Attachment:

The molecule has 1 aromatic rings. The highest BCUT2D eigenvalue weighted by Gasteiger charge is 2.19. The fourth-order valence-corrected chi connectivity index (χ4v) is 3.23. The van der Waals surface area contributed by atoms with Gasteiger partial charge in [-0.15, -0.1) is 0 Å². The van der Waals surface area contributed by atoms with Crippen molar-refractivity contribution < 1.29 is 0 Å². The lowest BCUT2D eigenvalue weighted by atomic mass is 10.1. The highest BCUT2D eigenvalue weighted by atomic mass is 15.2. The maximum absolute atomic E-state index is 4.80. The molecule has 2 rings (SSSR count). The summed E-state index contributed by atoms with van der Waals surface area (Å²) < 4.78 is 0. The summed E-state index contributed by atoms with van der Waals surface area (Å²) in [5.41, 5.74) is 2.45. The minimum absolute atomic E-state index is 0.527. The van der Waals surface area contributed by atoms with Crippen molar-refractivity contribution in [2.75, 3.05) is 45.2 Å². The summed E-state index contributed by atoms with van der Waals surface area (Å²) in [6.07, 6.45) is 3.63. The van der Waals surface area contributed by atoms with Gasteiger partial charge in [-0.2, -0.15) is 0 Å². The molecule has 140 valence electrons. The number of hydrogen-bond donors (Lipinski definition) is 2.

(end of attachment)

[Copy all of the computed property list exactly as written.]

The molecule has 1 aromatic rings. The highest BCUT2D eigenvalue weighted by Gasteiger charge is 2.19. The fourth-order valence-corrected chi connectivity index (χ4v) is 3.23. The van der Waals surface area contributed by atoms with Gasteiger partial charge in [-0.15, -0.1) is 0 Å². The van der Waals surface area contributed by atoms with Crippen molar-refractivity contribution < 1.29 is 0 Å². The lowest BCUT2D eigenvalue weighted by atomic mass is 10.1. The highest BCUT2D eigenvalue weighted by atomic mass is 15.2. The maximum absolute atomic E-state index is 4.80. The molecule has 2 rings (SSSR count). The summed E-state index contributed by atoms with van der Waals surface area (Å²) < 4.78 is 0. The summed E-state index contributed by atoms with van der Waals surface area (Å²) in [5.41, 5.74) is 2.45. The minimum absolute atomic E-state index is 0.527. The van der Waals surface area contributed by atoms with Crippen molar-refractivity contribution in [2.75, 3.05) is 45.2 Å². The summed E-state index contributed by atoms with van der Waals surface area (Å²) in [6.07, 6.45) is 3.63. The van der Waals surface area contributed by atoms with Gasteiger partial charge in [-0.2, -0.15) is 0 Å². The molecule has 140 valence electrons. The number of hydrogen-bond donors (Lipinski definition) is 2.